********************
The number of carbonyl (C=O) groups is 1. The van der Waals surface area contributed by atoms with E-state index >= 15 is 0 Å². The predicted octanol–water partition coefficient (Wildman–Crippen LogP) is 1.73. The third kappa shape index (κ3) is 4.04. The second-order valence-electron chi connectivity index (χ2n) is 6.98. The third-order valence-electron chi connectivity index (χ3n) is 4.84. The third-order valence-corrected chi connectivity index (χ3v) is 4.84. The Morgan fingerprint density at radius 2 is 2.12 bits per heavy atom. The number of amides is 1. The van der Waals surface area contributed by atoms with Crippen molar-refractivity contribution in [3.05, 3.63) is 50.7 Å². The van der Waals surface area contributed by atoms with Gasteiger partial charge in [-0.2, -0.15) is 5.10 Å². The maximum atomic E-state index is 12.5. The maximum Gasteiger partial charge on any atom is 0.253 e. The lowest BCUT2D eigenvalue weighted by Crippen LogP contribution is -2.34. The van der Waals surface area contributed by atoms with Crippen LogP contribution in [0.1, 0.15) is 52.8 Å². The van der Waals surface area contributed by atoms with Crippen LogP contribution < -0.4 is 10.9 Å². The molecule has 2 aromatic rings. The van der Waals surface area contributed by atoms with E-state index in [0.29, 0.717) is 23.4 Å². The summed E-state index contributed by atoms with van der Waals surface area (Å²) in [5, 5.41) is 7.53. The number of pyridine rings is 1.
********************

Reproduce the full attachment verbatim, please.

The number of carbonyl (C=O) groups is 1. The van der Waals surface area contributed by atoms with E-state index >= 15 is 0 Å². The predicted octanol–water partition coefficient (Wildman–Crippen LogP) is 1.73. The third kappa shape index (κ3) is 4.04. The second-order valence-electron chi connectivity index (χ2n) is 6.98. The third-order valence-electron chi connectivity index (χ3n) is 4.84. The third-order valence-corrected chi connectivity index (χ3v) is 4.84. The Morgan fingerprint density at radius 2 is 2.12 bits per heavy atom. The number of amides is 1. The van der Waals surface area contributed by atoms with Crippen molar-refractivity contribution in [3.05, 3.63) is 50.7 Å². The van der Waals surface area contributed by atoms with Gasteiger partial charge in [-0.2, -0.15) is 5.10 Å². The maximum atomic E-state index is 12.5. The maximum Gasteiger partial charge on any atom is 0.253 e. The lowest BCUT2D eigenvalue weighted by Crippen LogP contribution is -2.34. The van der Waals surface area contributed by atoms with Crippen LogP contribution in [0.1, 0.15) is 52.8 Å². The van der Waals surface area contributed by atoms with Crippen LogP contribution < -0.4 is 10.9 Å². The molecule has 2 aromatic rings. The van der Waals surface area contributed by atoms with E-state index in [0.29, 0.717) is 23.4 Å². The summed E-state index contributed by atoms with van der Waals surface area (Å²) in [5, 5.41) is 7.53. The number of pyridine rings is 1.